10. I'd like to know if a 300 XC-W can be plated in Illinois. If anyone's done it, I'd really like to know if it was a matter of simply taking the title into the DMV and doing it, or if there was something else you had to do. Also, if anyone has registered his/her XC-W in Illinois and has the Illinois title even if it's not plated, I've got a question about the language on the title. Specifically: does it say anything at all under the "LEGEND(S)" section? Thanks!
  11. bsben

    Quietest silencer for CR250?

    Mostly, I just hate loud pipes. I rode a friends late-model 300 XC-W recently and it was so much quieter. I loved it. Point taken for racing, and I do like the fact that I don't have to yell to get people's attention when passing. But I'd gladly give it up for less volume at all other times.
  12. bsben

    Quietest silencer for CR250?

    Interesting! How does that work, exactly? It looks like just a section of pipe that slides into the silencer. Are there baffles inside?
  13. I have a 1994 CR250 that I use for hare scrambles, enduros and woods riding. I'm trying to make it as quiet as possible and I'm looking at silencers. I don't care about power (it's got plenty), and I don't care about saving a few pounds. I'd like it to be sturdy, rebuildable and most of all - QUIET. In looking around, it seems that my two best choices are the FMF TurbineCore II (the Q isn't made for my year) and the Pro Circuit Nature Friendly. I currently run an older Pro Circuit Factory Sound which is shown in the pic, along with an FMF Gnarly pipe. So I guess my questions are for those who have experience with two or three of these silencers: First, will either the TC2 or the PC-NF be significantly quieter than my PC-FS? Second, which will be quieter: the TC2 or the PC-NF? Thanks!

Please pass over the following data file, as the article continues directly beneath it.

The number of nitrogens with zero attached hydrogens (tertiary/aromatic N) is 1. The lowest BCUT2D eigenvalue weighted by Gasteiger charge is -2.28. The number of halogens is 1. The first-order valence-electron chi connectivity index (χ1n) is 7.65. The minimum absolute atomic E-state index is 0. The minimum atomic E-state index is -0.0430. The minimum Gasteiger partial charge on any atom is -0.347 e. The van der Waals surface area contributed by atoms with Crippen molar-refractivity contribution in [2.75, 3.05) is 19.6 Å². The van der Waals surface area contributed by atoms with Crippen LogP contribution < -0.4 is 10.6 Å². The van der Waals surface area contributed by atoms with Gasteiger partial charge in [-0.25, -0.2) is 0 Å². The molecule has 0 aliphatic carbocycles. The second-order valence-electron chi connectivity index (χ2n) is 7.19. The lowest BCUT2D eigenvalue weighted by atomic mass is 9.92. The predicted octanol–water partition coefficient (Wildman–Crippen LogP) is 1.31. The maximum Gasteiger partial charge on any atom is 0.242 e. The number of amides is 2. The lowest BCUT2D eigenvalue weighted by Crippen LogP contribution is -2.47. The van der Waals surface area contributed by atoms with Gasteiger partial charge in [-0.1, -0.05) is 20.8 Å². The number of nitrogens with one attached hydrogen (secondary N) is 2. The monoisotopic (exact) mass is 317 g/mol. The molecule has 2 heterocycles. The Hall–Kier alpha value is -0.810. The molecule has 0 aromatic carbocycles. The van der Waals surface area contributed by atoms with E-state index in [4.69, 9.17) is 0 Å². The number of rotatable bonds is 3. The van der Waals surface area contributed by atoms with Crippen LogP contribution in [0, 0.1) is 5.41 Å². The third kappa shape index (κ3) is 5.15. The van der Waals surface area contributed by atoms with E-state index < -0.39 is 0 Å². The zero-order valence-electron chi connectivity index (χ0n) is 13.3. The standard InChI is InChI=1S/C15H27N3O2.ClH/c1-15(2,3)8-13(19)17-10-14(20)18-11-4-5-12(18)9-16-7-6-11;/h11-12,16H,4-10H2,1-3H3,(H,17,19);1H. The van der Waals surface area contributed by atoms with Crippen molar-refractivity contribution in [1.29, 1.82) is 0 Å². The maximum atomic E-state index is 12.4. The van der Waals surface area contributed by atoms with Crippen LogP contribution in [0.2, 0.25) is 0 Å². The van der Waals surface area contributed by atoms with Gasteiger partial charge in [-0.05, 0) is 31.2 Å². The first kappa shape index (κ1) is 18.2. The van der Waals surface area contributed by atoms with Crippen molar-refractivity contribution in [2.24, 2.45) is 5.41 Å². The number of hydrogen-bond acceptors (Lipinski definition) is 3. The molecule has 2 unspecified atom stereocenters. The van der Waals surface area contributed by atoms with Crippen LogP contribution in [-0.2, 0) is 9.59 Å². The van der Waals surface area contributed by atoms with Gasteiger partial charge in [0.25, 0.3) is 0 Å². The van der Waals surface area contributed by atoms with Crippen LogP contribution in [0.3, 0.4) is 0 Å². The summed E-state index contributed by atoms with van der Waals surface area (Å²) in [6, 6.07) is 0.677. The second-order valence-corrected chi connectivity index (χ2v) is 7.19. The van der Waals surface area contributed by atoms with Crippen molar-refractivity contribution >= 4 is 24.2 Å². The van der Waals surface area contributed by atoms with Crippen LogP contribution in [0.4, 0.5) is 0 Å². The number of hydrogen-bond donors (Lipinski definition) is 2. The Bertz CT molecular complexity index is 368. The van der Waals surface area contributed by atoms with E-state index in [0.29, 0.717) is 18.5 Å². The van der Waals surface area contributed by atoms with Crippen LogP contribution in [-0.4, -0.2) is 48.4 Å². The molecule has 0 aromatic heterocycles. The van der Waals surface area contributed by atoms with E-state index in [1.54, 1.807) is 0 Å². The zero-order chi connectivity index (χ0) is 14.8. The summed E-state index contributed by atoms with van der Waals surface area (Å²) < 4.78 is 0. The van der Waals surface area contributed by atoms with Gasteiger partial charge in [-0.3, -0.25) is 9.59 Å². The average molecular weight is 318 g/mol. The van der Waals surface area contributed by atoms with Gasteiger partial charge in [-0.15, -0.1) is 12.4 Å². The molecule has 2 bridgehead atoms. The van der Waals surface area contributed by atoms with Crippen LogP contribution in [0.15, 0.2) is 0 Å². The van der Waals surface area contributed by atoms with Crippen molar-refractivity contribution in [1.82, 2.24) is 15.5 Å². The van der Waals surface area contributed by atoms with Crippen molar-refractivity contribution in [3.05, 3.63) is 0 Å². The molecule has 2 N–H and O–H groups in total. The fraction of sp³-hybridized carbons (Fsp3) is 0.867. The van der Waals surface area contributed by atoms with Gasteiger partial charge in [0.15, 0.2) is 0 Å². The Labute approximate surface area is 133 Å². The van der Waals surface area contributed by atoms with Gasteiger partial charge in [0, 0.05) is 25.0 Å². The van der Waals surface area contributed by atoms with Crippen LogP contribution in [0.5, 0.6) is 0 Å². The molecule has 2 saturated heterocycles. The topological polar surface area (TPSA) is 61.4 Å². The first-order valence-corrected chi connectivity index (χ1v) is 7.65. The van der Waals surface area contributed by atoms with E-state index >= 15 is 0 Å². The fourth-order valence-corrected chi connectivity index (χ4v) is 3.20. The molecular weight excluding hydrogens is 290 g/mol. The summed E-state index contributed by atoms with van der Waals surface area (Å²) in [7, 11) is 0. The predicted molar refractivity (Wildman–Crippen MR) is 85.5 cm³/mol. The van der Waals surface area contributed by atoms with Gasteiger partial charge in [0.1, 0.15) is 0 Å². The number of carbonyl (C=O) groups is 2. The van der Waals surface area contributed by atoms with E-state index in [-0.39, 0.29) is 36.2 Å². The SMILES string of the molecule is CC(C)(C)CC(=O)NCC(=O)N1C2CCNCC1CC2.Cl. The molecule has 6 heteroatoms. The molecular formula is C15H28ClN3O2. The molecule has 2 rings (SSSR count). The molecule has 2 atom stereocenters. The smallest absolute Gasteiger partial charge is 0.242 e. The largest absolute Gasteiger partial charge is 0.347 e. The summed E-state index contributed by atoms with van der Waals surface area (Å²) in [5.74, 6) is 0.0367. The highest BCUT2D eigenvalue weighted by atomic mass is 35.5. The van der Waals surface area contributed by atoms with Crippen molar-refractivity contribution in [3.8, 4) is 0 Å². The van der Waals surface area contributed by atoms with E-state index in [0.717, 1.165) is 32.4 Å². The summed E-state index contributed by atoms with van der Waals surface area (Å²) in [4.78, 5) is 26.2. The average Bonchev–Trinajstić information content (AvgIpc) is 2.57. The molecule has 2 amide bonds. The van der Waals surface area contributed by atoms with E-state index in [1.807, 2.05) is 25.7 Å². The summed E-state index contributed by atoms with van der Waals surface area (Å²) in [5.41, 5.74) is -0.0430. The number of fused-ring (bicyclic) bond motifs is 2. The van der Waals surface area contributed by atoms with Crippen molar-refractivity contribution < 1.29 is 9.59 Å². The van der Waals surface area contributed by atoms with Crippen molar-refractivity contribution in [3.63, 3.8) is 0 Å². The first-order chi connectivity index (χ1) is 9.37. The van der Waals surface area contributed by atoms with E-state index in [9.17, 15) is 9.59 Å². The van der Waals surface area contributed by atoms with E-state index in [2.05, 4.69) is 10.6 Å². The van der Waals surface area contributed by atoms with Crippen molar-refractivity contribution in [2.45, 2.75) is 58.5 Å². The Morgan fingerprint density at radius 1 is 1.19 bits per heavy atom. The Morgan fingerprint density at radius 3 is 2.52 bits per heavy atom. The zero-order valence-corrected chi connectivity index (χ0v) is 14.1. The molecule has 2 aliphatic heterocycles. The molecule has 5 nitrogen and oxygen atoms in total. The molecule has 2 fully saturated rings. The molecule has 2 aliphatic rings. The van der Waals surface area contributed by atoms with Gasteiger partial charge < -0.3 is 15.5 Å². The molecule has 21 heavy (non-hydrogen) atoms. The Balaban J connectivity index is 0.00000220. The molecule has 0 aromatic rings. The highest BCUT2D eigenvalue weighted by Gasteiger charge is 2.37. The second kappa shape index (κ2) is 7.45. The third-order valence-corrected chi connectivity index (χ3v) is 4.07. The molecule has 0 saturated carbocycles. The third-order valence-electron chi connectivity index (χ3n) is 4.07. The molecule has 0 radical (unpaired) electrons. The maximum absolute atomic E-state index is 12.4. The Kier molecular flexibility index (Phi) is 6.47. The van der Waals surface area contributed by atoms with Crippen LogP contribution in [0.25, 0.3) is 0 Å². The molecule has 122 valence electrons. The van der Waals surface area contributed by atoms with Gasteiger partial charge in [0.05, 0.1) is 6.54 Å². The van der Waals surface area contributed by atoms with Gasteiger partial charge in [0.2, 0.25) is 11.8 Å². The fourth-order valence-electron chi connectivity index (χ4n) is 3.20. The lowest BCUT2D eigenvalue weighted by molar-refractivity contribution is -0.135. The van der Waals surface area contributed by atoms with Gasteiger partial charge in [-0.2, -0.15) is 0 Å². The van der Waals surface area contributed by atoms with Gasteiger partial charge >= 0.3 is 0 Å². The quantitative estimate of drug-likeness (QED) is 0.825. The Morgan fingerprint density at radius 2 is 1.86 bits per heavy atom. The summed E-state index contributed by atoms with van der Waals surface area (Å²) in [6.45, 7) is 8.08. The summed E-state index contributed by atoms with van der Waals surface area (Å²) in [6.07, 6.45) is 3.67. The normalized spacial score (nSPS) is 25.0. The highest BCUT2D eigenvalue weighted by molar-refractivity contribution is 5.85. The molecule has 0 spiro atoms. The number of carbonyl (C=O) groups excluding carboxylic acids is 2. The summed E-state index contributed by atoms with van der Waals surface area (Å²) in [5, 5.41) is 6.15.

14. bsben

    2001 CR250 Cylinder

    Thanks for all the great feedback. I was trying to do an acid test on the the claim made by some (in this thread and many other places) that nikasil is so hard, that a fine-grit hone won't do anything at all to the nikasil, but will only remove the glazing. The new scratch patterns seen in your pics and mine are proof that that is absolutely not the case since scratches (however small) are the result of removal of material. Your comment about the aluminum oxide is interesting too. I bought a silicon carbide flex hone (because the website said it's fine for nikasil plated cylinders), but I also asked a guy who has a fairly encyclopedic knowledge of two strokes and he said the same thing you did: for nikasil, aluminum oxide is best and that silicon carbide was more for steel sleeves. What's your take on using silicon carbide on nikasil? Should I scrap that hone and get the aluminum oxide one instead?
  15. bsben

    2001 CR250 Cylinder

    Doggers pics look similar to mine in that there seems to be new (non-factory) abrasion on the cylinder walls after honing. Dogger - correct me if I'm wrong. So the ball hone will in fact remove some amount of plating material (not just the glaze) from a cylinder in a very short period of time. So we're left with two, distinct trains of thought in this thread: "never hone" and "always hone", backed up by the usual decades of experience, quotes from experts, etc. Is that about right?